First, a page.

UN talks on Syria fail unmourned in Geneva
The eighth round of Geneva talks concluded in mid- December with no breakthroughs and, seemingly, no tears as well.
Other than UN Special Envoy Staffan de Mistura, who was obviously frustrated by the total lack of progress, neither the government delegation nor that of the opposition seemed worried about the fate of the peace discussions. Both seemed to agree that the negotiations were leading nowhere but remain committed to them — on paper at least — so as not to be accused of obstructing UN Security Council Resolution 2254.
The latest round of talks, which took place November 28-December 14, failed to bring about direct talks between the two Syrian delegations. Both de Mistura and the opposition delegation submitted a 12-point road map for the future, which included giving greater autonomy to the Kurds and reforming the security and military apparatus.
The government delegation refused to present any document, asking the United Nations to dig into its archives and find a paper it had submitted four years ago to de Mistura’s predecessor Lakhdar Brahimi. It made no reference to the political process, calling instead for support of the Syrian Army “and its allies” in their war on terrorism, along with provisions to lift sanctions imposed on Syria in 2011, and halt the flow of arms from Turkey, Saudi Arabia and Qatar. It failed to discuss power-sharing, parliamentary elections or joint measures in counterterrorism.
The two sides did agree, however, to set up a constitutional commission to debate a Russian-proposed charter and to attend a Russia-sponsored “national dialogue conference” at Sochi, Russia, pencilled in for early 2018.
The initiative, the brainchild of Russian President Vladimir Putin, hopes to assemble more than 1,000 Syrians of all stripes and colours, mandated to sign off on an agreement reached on their behalf by Russia, the United States, Saudi Arabia, Iran and Turkey.
At best it would lead to the drafting of a constitution in 2018, followed by parliamentary elections. That is what Resolution 2254 says, after all, stressing “elections” without saying whether they would be presidential or parliamentary.
Moscow and Damascus insist that presidential elections won’t happen before 2021, which is when Syrian President Bashar Assad’s third term ends. They also insist that Assad be allowed to run for a fourth term and that anybody in the opposition can run against him, promising that the race will be “democratic, free and monitored by the United Nations.”
The Kremlin hopes that Sochi produces an agreement, tailor-made to fit Putin’s vision of how the Syrian endgame should look. Its clauses would then be taken to the next round of Geneva talks — as yet unscheduled — for authentication by the United Nations.
Geneva would internationalise the Sochi outcomes, making them legally binding for all sides, through the UN framework. Rather than dropping Geneva, Putin hopes to control its outcome, doing away with all talk of Transitional Government Body (TGB), which was agreed upon by the international community in 2012.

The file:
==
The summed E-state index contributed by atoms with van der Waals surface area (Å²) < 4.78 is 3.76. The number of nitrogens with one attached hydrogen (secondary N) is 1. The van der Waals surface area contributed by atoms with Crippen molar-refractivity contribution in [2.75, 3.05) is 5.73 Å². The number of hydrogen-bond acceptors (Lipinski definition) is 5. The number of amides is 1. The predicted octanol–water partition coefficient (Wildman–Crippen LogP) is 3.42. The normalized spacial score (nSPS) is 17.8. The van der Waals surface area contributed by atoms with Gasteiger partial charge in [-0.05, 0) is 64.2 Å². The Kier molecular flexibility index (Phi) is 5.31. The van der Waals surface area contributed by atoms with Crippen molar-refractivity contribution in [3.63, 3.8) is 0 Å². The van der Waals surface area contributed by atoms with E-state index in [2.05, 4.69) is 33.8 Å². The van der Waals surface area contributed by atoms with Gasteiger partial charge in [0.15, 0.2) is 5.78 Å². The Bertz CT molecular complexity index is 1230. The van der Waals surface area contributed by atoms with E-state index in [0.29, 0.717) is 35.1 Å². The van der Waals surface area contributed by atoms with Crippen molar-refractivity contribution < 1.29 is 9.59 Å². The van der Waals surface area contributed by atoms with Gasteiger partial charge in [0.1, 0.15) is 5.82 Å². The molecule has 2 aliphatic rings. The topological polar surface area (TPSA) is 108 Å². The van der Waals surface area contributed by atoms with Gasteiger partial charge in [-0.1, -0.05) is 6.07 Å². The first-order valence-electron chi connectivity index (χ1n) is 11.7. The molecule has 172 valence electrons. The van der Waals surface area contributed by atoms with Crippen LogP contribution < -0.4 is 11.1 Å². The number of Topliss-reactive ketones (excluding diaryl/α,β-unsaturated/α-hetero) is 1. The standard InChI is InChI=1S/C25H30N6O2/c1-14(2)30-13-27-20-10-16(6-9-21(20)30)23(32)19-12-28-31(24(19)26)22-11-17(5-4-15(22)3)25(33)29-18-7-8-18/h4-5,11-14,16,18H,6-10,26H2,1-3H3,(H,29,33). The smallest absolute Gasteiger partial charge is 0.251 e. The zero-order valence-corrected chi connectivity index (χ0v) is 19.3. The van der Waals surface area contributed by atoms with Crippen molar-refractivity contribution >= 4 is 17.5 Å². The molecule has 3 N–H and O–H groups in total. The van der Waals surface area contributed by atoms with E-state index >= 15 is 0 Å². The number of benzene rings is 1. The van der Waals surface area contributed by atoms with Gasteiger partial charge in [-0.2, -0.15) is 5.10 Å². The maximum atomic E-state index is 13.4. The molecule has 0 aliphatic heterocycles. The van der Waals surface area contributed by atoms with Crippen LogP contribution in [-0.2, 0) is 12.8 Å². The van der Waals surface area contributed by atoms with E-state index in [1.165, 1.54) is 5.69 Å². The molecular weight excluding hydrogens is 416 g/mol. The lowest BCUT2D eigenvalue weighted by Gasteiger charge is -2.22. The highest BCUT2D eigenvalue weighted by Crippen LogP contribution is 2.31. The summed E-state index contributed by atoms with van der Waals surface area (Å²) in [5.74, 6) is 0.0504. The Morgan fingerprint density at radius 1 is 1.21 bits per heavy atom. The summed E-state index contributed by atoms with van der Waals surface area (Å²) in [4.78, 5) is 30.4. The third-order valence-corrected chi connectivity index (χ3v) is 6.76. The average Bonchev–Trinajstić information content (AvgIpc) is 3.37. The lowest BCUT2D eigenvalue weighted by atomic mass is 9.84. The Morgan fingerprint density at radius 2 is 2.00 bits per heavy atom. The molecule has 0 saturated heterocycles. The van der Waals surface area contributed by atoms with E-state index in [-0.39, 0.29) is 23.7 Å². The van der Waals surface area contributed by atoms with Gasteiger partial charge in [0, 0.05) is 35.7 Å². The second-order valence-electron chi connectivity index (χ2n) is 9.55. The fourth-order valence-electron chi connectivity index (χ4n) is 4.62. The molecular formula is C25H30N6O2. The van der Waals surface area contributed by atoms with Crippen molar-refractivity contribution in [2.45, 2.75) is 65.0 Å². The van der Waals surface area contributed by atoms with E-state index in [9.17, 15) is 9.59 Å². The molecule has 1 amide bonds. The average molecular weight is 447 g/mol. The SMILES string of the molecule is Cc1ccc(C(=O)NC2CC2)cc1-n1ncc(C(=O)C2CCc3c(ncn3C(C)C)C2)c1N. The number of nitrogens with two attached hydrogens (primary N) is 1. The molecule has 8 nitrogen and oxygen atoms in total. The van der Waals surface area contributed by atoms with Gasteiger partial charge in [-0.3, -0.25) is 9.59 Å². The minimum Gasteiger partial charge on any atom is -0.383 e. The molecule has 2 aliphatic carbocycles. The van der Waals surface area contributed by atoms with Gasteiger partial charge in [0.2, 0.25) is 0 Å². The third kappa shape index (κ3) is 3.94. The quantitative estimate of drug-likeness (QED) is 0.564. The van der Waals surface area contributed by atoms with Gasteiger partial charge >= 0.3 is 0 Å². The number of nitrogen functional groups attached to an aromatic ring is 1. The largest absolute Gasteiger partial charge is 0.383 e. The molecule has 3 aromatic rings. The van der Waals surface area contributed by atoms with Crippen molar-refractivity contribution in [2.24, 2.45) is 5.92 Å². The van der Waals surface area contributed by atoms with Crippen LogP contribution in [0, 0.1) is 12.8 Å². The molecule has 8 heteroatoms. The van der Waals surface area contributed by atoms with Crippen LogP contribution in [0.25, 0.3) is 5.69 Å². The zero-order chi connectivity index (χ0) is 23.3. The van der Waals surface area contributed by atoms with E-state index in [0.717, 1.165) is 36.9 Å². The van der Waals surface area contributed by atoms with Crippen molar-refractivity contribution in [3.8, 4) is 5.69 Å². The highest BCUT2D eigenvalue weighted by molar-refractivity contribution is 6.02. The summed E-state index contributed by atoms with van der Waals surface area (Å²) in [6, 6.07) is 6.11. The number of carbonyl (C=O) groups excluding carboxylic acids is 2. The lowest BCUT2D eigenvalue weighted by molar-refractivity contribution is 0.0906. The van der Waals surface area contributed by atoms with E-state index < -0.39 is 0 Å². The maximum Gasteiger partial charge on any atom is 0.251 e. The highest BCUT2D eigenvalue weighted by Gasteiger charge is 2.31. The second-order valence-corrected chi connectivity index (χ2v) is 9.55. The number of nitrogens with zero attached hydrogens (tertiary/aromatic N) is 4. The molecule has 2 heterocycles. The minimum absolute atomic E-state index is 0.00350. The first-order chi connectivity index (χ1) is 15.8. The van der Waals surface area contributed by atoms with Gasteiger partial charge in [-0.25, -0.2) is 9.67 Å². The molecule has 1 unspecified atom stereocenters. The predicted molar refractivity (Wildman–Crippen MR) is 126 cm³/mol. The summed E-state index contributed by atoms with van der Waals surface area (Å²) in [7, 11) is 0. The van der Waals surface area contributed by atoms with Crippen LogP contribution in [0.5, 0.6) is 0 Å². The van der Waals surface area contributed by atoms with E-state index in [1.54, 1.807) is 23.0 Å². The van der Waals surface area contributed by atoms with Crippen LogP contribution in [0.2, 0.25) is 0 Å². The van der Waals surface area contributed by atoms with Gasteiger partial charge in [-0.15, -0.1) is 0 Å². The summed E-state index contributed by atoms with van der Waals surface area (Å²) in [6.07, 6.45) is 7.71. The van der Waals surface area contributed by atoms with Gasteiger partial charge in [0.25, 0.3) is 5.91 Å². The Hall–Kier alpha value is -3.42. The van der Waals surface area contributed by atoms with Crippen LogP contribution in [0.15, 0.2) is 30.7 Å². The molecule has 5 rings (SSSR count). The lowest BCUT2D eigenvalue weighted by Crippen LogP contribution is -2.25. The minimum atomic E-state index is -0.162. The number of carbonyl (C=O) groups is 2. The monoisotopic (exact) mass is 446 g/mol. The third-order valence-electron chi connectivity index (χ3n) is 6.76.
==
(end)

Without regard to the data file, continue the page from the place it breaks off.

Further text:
Russian lawmakers claim the TGB is history, arguing that times have changed profoundly since it was agreed upon almost six years ago. Back then, there were no Russian boots on the ground, no Islamic State (ISIS) and no Donald Trump in the White House.
Trump, who seemingly is no longer interested in regime change in Damascus, has priorities that are very different from those of Barack Obama, his predecessor who funded, armed and trained thousands of Syrian fighters through the CIA. Trump has discontinued the programme, writing it off as costly and ineffective.
His three-point agenda for Syria focuses on eradicating ISIS, which is expected to be finished completely by February, French President Emmanuel Macron has said, empowering the Kurds (already achieved in all territory east of the Euphrates River) and clipping the wings of Iran and Hezbollah in the Syrian battlefield, in anticipation of ejecting them completely.
During his meeting with Putin last November, Trump agreed to let Sochi happen — or at least he promised not to obstruct it — if the Russians promised that Iran would only attend as an observer, with no decision-making authority.
Whether the process leads to Assad’s departure or not is no longer of interest for Trump. He has seemingly surrendered completely to the Russians, letting them hammer out an endgame that is credible, sustainable and one that can sell in the international community.
Whether it is achieved in Geneva or Sochi — or through both — does not make a difference for Trump. What he cares about is seeing the Russians apply real pressure on Damascus to comply with a serious process. So far, the Syrians loyal to Assad have shown high resistance, arguing they will only start a transition when full sovereignty has been restored and all terrorist groups are eradicated, something that can take years.
Even then, their interpretation of the transition is one that takes the country from war to peace and from one constitution to another, rather than replacing one government in Damascus with another, led fully by the Syrian opposition.